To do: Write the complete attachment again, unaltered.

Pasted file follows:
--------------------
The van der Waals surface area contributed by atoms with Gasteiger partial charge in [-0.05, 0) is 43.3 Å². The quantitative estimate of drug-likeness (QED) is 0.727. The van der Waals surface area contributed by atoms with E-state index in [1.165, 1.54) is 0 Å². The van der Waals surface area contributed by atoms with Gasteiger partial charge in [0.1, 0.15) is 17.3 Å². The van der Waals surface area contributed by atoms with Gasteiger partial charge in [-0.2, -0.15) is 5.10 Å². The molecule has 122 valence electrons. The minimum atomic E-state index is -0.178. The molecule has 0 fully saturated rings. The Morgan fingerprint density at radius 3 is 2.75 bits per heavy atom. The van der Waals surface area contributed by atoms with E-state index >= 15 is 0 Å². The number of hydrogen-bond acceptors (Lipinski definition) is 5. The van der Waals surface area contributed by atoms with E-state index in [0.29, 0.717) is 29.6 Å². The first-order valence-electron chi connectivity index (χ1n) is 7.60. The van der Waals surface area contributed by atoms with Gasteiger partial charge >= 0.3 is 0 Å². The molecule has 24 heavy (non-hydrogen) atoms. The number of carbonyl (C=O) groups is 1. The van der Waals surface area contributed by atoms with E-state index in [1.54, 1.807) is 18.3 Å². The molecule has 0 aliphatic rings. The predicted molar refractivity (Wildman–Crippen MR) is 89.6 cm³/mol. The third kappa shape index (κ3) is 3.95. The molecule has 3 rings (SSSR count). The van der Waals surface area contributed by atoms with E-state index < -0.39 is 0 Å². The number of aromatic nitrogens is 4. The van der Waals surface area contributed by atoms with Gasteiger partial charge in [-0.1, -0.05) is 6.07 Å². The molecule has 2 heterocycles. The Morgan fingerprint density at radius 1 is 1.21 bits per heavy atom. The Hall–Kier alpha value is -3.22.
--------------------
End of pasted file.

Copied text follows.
The van der Waals surface area contributed by atoms with Gasteiger partial charge in [-0.05, 0) is 43.3 Å². The quantitative estimate of drug-likeness (QED) is 0.727. The van der Waals surface area contributed by atoms with E-state index in [1.165, 1.54) is 0 Å². The van der Waals surface area contributed by atoms with Gasteiger partial charge in [0.1, 0.15) is 17.3 Å². The van der Waals surface area contributed by atoms with Gasteiger partial charge in [-0.2, -0.15) is 5.10 Å². The molecule has 122 valence electrons. The minimum atomic E-state index is -0.178. The molecule has 0 fully saturated rings. The Morgan fingerprint density at radius 3 is 2.75 bits per heavy atom. The van der Waals surface area contributed by atoms with E-state index >= 15 is 0 Å². The number of hydrogen-bond acceptors (Lipinski definition) is 5. The van der Waals surface area contributed by atoms with E-state index in [0.29, 0.717) is 29.6 Å². The first-order valence-electron chi connectivity index (χ1n) is 7.60. The van der Waals surface area contributed by atoms with Gasteiger partial charge >= 0.3 is 0 Å². The molecule has 24 heavy (non-hydrogen) atoms. The number of carbonyl (C=O) groups is 1. The van der Waals surface area contributed by atoms with E-state index in [1.54, 1.807) is 18.3 Å². The molecule has 0 aliphatic rings. The predicted molar refractivity (Wildman–Crippen MR) is 89.6 cm³/mol. The third kappa shape index (κ3) is 3.95. The molecule has 3 rings (SSSR count). The van der Waals surface area contributed by atoms with E-state index < -0.39 is 0 Å². The number of aromatic nitrogens is 4. The van der Waals surface area contributed by atoms with Gasteiger partial charge in [-0.1, -0.05) is 6.07 Å². The molecule has 2 heterocycles. The Morgan fingerprint density at radius 1 is 1.21 bits per heavy atom. The Hall–Kier alpha value is -3.22.